Boosting Domestic Demand Means Increasing The Size of the Export Sector & Creating Employment
As I say, in contrast to what is happening in the external sector domestic demand is far from recovering. Retail sales were up 5% (at constant prices) in November over November 2009, and 1% in October. But the annual rise is more a by-product of the very low level of sales hit in November last year, and in fact between January and November 2010, retail sales were down 4% compared to the same period in 2009.
The domestic construction sector isn’t recovering either. According to Statistics Estonia, the total production of Estonian construction enterprises increased 1.2% in Q3 2010 compared with a year earlier. But when you read the fine print, the increase was entirely produced by construction companies operating abroad (whose activity was up by 25%) – ie once more it is a question of exports.
And in fact construction output inside Estonia fell by around 1% compared to the 3rd quarter of 2009, and even this drop only wasn’t larger due to the availability of EU infrastructure funding, since the volume of building construction decreased 9% while the volume of civil engineering increased 15% at constant prices. According to data from the Estonian Register of Construction Works, in the 3rd quarter of 2010 there were only 481 housing units completed – 50% down on the same period of 2009. 65% of these were flats, the majority majority of them in Tallinn.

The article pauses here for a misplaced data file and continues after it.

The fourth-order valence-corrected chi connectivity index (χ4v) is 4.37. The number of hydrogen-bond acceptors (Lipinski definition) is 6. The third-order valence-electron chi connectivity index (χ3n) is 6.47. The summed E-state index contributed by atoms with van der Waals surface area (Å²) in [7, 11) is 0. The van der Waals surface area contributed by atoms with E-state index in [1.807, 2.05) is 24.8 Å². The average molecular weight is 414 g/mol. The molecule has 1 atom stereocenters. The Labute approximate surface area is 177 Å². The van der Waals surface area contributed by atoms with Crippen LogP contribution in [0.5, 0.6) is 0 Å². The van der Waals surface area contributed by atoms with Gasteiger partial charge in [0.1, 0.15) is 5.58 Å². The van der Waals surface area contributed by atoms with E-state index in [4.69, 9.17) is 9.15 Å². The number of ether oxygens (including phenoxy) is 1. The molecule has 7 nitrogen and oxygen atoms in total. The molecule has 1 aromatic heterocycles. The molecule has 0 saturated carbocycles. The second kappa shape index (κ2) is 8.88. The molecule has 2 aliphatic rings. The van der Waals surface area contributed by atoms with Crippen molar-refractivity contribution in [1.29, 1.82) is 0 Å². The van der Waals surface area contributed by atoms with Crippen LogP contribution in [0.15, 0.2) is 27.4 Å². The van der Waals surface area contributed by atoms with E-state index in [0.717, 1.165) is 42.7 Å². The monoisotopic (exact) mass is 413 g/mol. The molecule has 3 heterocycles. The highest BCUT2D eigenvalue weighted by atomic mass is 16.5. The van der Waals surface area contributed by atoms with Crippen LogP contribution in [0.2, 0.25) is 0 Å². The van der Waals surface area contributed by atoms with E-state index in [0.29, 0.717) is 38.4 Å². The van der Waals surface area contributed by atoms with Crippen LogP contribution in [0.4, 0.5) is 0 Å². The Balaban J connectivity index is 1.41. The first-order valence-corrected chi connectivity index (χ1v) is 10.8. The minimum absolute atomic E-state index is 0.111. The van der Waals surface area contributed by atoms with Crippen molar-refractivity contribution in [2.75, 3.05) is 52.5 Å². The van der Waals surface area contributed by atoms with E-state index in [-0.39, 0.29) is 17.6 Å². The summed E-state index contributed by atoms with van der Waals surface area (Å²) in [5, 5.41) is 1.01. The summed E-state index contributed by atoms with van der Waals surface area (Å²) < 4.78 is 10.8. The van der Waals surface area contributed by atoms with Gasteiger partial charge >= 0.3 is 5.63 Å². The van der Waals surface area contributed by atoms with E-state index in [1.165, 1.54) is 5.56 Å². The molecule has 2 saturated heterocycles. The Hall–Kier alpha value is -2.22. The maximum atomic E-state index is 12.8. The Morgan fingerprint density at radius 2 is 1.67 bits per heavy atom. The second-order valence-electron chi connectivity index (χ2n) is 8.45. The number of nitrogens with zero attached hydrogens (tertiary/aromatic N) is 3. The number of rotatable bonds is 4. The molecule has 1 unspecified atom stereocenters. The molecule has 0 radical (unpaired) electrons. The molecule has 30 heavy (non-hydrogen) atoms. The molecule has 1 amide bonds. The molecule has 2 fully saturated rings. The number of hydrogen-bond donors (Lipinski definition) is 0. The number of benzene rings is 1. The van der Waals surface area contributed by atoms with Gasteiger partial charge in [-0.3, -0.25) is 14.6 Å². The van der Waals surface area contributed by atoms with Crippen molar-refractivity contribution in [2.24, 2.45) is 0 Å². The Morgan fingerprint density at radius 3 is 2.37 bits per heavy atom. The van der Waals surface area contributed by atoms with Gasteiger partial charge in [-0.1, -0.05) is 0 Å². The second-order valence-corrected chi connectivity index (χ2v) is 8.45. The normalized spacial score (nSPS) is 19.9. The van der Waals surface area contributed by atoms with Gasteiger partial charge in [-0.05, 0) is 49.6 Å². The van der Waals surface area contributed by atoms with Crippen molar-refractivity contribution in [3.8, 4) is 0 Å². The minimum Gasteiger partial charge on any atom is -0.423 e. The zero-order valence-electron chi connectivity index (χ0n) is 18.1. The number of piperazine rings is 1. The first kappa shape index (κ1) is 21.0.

As the Central Bank point out, domestic demand can only improve in a sustained way if there is a major improvement in the labour market, but as they also stress, this is only recovering slowly, with the unemployment rate declining to 15.5% in the third quarter, and with the need to improve productivity and only low growth expected in the quarters to come, unemployment is likely to remain high for several years.
So despite the recovery in external demand, as was to be expected the demand for domestic credit far from recovering continues to contract, whether we are talking about corporates:
or about households:
or about housing mortgages:
Added to this, the way that fiscal austerity was implemented (raising VAT, and fuel costs) has meant that the Estonian price level, far from continuing to deflate (which is what is needed to increase competitiveness quickly enough) is now rising again, and at around 5.5% (my estimated HICP, the Estonian CPI was up 5.7% but the weightings are different) is well above the 2.2% estimate for the Euro Area, or the 1.9% December inflation estimated for Germany by the Federal Statistics Office. Perhaps one of the clearest indications of the malfunctioning of the Eurozone as currently structured is that the Germany economy (which is recovering rapidly) is experiencing far higher levels of inflation than the Eurozone periphery, which in theory should be deflating to recover competitiveness.
True Estonia did begin to recover some part of the lost competitiveness, and unit labour costs as compared with some key competitors did start to improve, but this process slowed considerably in the first two quarters of 2010, marked time in the third one, and may actually have started to deteriorate again in the final quarter as inflation accelerates (OECD data – please click on image for better viewing).